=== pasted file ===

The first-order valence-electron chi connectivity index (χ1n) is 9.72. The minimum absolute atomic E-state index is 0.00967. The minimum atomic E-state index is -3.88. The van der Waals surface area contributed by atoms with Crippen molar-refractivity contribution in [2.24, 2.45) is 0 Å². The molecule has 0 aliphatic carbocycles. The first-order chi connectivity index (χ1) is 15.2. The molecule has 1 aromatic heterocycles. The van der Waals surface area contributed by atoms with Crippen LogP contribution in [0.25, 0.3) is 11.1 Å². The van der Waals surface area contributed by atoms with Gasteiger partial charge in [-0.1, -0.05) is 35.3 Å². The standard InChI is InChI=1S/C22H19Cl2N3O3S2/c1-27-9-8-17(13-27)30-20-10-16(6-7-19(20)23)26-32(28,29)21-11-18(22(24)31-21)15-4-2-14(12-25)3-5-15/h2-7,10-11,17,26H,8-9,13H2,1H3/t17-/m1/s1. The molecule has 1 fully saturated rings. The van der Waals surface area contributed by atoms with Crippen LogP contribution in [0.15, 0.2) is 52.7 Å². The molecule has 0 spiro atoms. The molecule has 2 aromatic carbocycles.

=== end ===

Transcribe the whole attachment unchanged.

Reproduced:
The first-order valence-electron chi connectivity index (χ1n) is 9.72. The minimum absolute atomic E-state index is 0.00967. The minimum atomic E-state index is -3.88. The van der Waals surface area contributed by atoms with Crippen molar-refractivity contribution in [2.24, 2.45) is 0 Å². The molecule has 0 aliphatic carbocycles. The first-order chi connectivity index (χ1) is 15.2. The molecule has 1 aromatic heterocycles. The van der Waals surface area contributed by atoms with Crippen LogP contribution in [0.25, 0.3) is 11.1 Å². The van der Waals surface area contributed by atoms with Gasteiger partial charge in [-0.1, -0.05) is 35.3 Å². The standard InChI is InChI=1S/C22H19Cl2N3O3S2/c1-27-9-8-17(13-27)30-20-10-16(6-7-19(20)23)26-32(28,29)21-11-18(22(24)31-21)15-4-2-14(12-25)3-5-15/h2-7,10-11,17,26H,8-9,13H2,1H3/t17-/m1/s1. The molecule has 1 fully saturated rings. The van der Waals surface area contributed by atoms with Crippen LogP contribution in [0.15, 0.2) is 52.7 Å². The molecule has 0 spiro atoms. The molecule has 2 aromatic carbocycles.